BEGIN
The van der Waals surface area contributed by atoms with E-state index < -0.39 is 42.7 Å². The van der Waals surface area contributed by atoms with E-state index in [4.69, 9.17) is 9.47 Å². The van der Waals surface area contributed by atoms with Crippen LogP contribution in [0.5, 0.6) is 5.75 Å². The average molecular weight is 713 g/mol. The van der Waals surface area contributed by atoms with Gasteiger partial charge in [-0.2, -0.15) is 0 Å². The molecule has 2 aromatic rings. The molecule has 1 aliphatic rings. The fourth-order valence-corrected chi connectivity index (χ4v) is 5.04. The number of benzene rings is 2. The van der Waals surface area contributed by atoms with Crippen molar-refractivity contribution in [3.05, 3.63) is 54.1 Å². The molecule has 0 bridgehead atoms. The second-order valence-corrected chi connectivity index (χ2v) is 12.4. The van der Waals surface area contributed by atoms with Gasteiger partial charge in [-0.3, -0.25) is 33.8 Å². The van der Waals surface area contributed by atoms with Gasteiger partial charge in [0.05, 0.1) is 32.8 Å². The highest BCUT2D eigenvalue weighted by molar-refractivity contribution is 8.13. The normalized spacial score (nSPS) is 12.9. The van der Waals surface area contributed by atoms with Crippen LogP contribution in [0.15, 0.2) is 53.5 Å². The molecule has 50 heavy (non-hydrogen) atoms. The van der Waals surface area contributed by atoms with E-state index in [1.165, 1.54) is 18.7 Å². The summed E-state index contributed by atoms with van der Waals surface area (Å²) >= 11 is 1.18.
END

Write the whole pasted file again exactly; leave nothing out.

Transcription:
The van der Waals surface area contributed by atoms with E-state index < -0.39 is 42.7 Å². The van der Waals surface area contributed by atoms with E-state index in [4.69, 9.17) is 9.47 Å². The van der Waals surface area contributed by atoms with Crippen LogP contribution in [0.5, 0.6) is 5.75 Å². The average molecular weight is 713 g/mol. The van der Waals surface area contributed by atoms with Gasteiger partial charge in [-0.2, -0.15) is 0 Å². The molecule has 2 aromatic rings. The molecule has 1 aliphatic rings. The fourth-order valence-corrected chi connectivity index (χ4v) is 5.04. The number of benzene rings is 2. The van der Waals surface area contributed by atoms with Crippen molar-refractivity contribution in [3.05, 3.63) is 54.1 Å². The molecule has 0 bridgehead atoms. The second-order valence-corrected chi connectivity index (χ2v) is 12.4. The van der Waals surface area contributed by atoms with Gasteiger partial charge in [-0.3, -0.25) is 33.8 Å². The van der Waals surface area contributed by atoms with Gasteiger partial charge in [0.05, 0.1) is 32.8 Å². The highest BCUT2D eigenvalue weighted by molar-refractivity contribution is 8.13. The normalized spacial score (nSPS) is 12.9. The van der Waals surface area contributed by atoms with Crippen LogP contribution in [0.15, 0.2) is 53.5 Å². The molecule has 50 heavy (non-hydrogen) atoms. The van der Waals surface area contributed by atoms with E-state index in [1.165, 1.54) is 18.7 Å². The summed E-state index contributed by atoms with van der Waals surface area (Å²) >= 11 is 1.18.